Three days after a gunman shot and killed 49 people in an Orlando, Florida, nightclub, there is new momentum in support of legislation that would screen gun buyers against a terrorist watch list maintained by the FBI.

The shooter, Omar Mateen, declared allegiance to ISIS during the attack, and had twice been placed on the list, which includes the names of an estimated 40,000 Americans. (He was reportedly not on the list when he bought the weapons he used in the attack.)

On Wednesday, Senators Chris Murphy of Connecticut and Cory Booker of New Jersey began filibustering an appropriations bill. They are attempting to force the Senate to address gun legislation — specifically, they want to close the “terror gap.” They are also pushing to institute universal background checks.

Presumptive Republican nominee Donald Trump also tweeted Wednesday that he wants to stop people on the terrorist watch list from buying guns. He said he would work with the National Rifle Association, which has endorsed him, on a plan to do so.

But Trump hasn’t said what kind of legislation he specifically supports. As of now, there are dueling approaches:

The Democrats’ Plan

In February, California Senator Dianne Feinstein introduced the Denying Firearms and Explosives to Dangerous Terrorists Act. A version of the same bill had been introduced in the House of Representatives in December, a few days after two shooters who claimed allegiance to ISIS killed 14 at an office holiday party in San Bernardino, California.

Feinstein’s bill calls on the Justice Department to check would-be gun buyers against the government’s consolidated terror watch list — which is much larger than the “no fly” list, including a reported 800,000 names. (The “no fly” list is a much smaller subset, containing approximately 6,400 Americans out of 64,000 names in all.) The bill does not require the Justice Department to block the sale when a background check returns a match, though it does give the Attorney General that authority. Most Republicans oppose the measure on the grounds it would strip those on the watch list of their constitutional right to a gun without due process.

Peter King, a New York Republican who co-sponsored the House version, doesn’t think such objections should prevent the bill from passing.

“You can argue the list is unwieldy … If someone gets delayed for a month when trying to buy a gun, that’s a downside,” King told The Trace on Wednesday. “But you know what? It’s a lot better than a massacre. I would opt to protect people from a massacre.”

Under this bill, Mateen, the Orlando gunman, would not have been stopped from purchasing the gun he used to carry out the massacre, because he was no longer on a terrorist watch list.

The Republican Response

Introduced by Texan John Cornyn, the Senate Majority Whip and a frequent author of pro-gun legislation, the Republican plan allows the government to block a firearms sale only when it can provide sufficient proof that the prospective buyer “has committed, or will commit, an act of terrorism.”

When a gun shopper on the terror watch list triggers that process, the Justice Department would have no more than 72 hours to assemble its case and secure what’s called an “emergency judicial motion” by presenting a judge with probable cause. If the Justice Department fails to do that, the purchase would go through.

A similar “default proceed” proceed loophole exists in the current background check system. If a gun buyer’s background check is flagged for further review, officials have 72 hours to complete the check. If it takes longer than three days, the purchase automatically goes through. This is how Charleston gunman Dylann Roof was able to buy the gun he used to kill nine in a church nearly a year ago.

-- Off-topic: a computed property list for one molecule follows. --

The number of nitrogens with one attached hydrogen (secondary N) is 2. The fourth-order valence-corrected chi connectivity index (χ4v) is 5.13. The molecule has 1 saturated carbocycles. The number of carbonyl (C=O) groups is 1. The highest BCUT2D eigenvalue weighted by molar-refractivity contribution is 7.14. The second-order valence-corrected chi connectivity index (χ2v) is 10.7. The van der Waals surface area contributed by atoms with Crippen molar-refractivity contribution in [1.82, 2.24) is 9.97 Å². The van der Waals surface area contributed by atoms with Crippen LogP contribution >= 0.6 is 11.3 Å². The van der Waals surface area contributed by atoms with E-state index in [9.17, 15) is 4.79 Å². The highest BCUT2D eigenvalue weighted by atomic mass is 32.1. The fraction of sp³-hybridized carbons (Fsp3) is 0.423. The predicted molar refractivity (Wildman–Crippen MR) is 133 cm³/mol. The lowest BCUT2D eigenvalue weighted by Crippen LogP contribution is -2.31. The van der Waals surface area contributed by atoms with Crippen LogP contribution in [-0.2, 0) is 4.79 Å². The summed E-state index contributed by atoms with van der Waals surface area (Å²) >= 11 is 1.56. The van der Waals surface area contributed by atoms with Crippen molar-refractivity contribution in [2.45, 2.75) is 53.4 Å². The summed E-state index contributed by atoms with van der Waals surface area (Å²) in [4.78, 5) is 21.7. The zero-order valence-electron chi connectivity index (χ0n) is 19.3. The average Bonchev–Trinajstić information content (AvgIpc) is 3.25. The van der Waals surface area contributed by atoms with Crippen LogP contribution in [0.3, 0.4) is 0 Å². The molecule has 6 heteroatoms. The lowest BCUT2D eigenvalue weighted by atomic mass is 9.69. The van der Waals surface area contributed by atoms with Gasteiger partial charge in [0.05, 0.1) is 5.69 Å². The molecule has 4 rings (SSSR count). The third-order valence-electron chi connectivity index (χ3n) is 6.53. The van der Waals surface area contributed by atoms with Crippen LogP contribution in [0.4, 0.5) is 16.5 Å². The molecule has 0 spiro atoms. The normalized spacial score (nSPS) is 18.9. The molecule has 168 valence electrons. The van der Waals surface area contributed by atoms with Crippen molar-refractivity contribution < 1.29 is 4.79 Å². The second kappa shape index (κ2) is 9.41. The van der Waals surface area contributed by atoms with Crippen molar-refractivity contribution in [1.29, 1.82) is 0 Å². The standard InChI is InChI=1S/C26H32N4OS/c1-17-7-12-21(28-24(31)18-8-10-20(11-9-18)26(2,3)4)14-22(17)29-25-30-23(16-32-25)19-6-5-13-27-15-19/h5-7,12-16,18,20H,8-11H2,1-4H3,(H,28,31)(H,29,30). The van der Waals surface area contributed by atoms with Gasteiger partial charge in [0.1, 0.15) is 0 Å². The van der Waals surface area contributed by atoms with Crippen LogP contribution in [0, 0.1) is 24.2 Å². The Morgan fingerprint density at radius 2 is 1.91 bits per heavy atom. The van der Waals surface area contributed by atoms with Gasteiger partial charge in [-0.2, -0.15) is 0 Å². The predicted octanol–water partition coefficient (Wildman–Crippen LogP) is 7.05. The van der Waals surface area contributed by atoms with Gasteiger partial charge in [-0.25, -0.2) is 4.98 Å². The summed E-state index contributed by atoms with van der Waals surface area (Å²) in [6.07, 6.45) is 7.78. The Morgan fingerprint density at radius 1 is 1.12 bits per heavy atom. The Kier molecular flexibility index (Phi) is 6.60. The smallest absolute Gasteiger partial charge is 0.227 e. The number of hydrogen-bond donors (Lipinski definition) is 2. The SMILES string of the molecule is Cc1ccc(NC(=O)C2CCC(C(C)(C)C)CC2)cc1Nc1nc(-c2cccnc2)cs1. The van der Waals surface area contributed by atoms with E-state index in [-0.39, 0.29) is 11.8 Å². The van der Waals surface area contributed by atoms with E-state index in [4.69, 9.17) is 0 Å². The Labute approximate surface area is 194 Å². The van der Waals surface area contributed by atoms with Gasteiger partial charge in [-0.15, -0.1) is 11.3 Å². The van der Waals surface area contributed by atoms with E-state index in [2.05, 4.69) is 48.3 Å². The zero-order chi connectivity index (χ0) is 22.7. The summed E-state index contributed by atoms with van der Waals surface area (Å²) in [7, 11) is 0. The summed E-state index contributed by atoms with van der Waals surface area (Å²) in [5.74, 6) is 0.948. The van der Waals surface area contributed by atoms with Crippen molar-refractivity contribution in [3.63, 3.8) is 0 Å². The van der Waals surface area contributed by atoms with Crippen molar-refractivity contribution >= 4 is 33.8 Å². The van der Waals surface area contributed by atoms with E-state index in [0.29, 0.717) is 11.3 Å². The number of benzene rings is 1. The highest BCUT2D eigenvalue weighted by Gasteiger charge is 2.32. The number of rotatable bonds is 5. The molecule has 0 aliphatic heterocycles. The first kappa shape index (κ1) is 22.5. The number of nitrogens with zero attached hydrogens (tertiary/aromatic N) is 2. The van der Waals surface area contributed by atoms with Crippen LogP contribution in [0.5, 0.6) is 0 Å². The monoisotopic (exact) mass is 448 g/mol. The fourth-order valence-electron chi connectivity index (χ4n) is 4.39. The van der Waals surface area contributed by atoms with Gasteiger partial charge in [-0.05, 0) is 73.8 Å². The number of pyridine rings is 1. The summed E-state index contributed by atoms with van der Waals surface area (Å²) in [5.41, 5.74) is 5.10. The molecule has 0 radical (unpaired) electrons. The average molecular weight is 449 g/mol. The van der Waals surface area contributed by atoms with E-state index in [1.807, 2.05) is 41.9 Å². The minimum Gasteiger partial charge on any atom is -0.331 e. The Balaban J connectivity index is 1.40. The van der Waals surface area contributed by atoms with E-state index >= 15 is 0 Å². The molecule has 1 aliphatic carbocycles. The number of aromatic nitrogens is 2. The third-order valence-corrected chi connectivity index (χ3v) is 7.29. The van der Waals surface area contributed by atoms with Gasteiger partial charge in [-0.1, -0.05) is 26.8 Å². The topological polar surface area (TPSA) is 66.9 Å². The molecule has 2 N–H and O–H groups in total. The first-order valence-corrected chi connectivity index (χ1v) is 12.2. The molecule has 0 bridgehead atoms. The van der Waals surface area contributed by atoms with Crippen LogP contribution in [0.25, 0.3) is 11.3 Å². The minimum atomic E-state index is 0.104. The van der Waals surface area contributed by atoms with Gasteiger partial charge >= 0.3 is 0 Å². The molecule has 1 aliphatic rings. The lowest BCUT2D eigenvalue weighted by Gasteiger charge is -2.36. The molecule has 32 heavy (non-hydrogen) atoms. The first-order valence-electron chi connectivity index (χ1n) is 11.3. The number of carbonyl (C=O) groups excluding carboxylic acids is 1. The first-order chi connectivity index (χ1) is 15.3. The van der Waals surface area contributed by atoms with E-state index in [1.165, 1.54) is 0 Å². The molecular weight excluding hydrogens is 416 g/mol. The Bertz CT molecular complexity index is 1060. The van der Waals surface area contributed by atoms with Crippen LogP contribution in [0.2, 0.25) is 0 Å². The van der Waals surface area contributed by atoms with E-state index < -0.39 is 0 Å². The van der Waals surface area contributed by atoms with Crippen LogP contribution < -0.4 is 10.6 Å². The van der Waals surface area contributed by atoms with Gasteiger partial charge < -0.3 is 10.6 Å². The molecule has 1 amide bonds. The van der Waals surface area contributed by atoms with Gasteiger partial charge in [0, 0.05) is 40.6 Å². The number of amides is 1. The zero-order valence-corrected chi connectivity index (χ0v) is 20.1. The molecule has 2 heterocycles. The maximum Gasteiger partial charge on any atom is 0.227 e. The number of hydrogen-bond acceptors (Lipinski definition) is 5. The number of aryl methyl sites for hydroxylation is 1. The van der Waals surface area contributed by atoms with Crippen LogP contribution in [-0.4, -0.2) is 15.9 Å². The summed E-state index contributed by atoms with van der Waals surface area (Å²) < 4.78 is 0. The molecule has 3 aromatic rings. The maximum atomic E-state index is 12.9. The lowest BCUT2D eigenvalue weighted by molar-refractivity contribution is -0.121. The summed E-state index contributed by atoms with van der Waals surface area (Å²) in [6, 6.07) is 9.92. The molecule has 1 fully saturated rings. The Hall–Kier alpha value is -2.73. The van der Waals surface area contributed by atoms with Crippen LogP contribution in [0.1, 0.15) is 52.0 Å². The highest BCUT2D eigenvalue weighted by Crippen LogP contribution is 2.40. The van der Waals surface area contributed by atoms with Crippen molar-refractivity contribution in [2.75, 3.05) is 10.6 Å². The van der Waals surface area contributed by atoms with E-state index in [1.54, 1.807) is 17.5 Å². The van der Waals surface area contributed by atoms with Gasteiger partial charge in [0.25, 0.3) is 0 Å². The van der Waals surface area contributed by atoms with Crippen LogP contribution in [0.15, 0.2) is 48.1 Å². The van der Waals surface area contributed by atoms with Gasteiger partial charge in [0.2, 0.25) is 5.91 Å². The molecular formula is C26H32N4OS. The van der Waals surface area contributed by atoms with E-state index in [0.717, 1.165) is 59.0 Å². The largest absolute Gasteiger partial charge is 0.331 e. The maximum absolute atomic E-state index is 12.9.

Democrats say the “default proceed” provision in Cornyn’s bill makes the measure unworkable. The Democratic Policy and Communications Committee criticized the proposal, saying it would “require law enforcement officials to prove to a court that a gun buyer has already committed an act of terrorism” or stop “likely terrorists ahead of time.”

“The government would likely just arrest the individual if it had that kind of evidence,” the DPCC release said.

Critics have also called the 72-time time limit arbitrary and too short.

Both sides said Wednesday that they are open to a deal. Feinstein approached Cornyn, and the senators and their staffs say they are discussing ways to compromise. In a press conference Thursday, New York Senator Chuck Schumer called the bill “bunk” and “a fake.”

Pat Toomey’s Compromise Bill

Republican Senator Pat Toomey of Pennsylvania, who faces a Democratic challenger in November, offered a third option to close the terror gap Wednesday evening. (In 2013, Toomey co-sponsored legislation that would have expanded background checks.)

Toomey’s bill would add multiple steps to the process. It would direct the Attorney General to create a list of “likely terrorists” barred from buying guns, which would be submitted to the secret Foreign Intelligence Surveillance Court. Then the onus would be placed on the court, which would determine if there is probable cause to believe those on the list supported terrorism and might use a gun in a terror act. The court would annually review the list to ensure no one was mistakenly barred from buying guns.

For people not yet on the list but suspected of terrorism, Toomey’s proposal allows the government to block their purchase of a gun for three days. It also gives a person barred from buying a gun through the list a chance to appeal and gives the court 50 days to decide the case.

Toomey does not have Democratic support: Schumer said the proposal was “even worse” than Cornyn’s.

[Photo: Flickr user Gage Skidmore]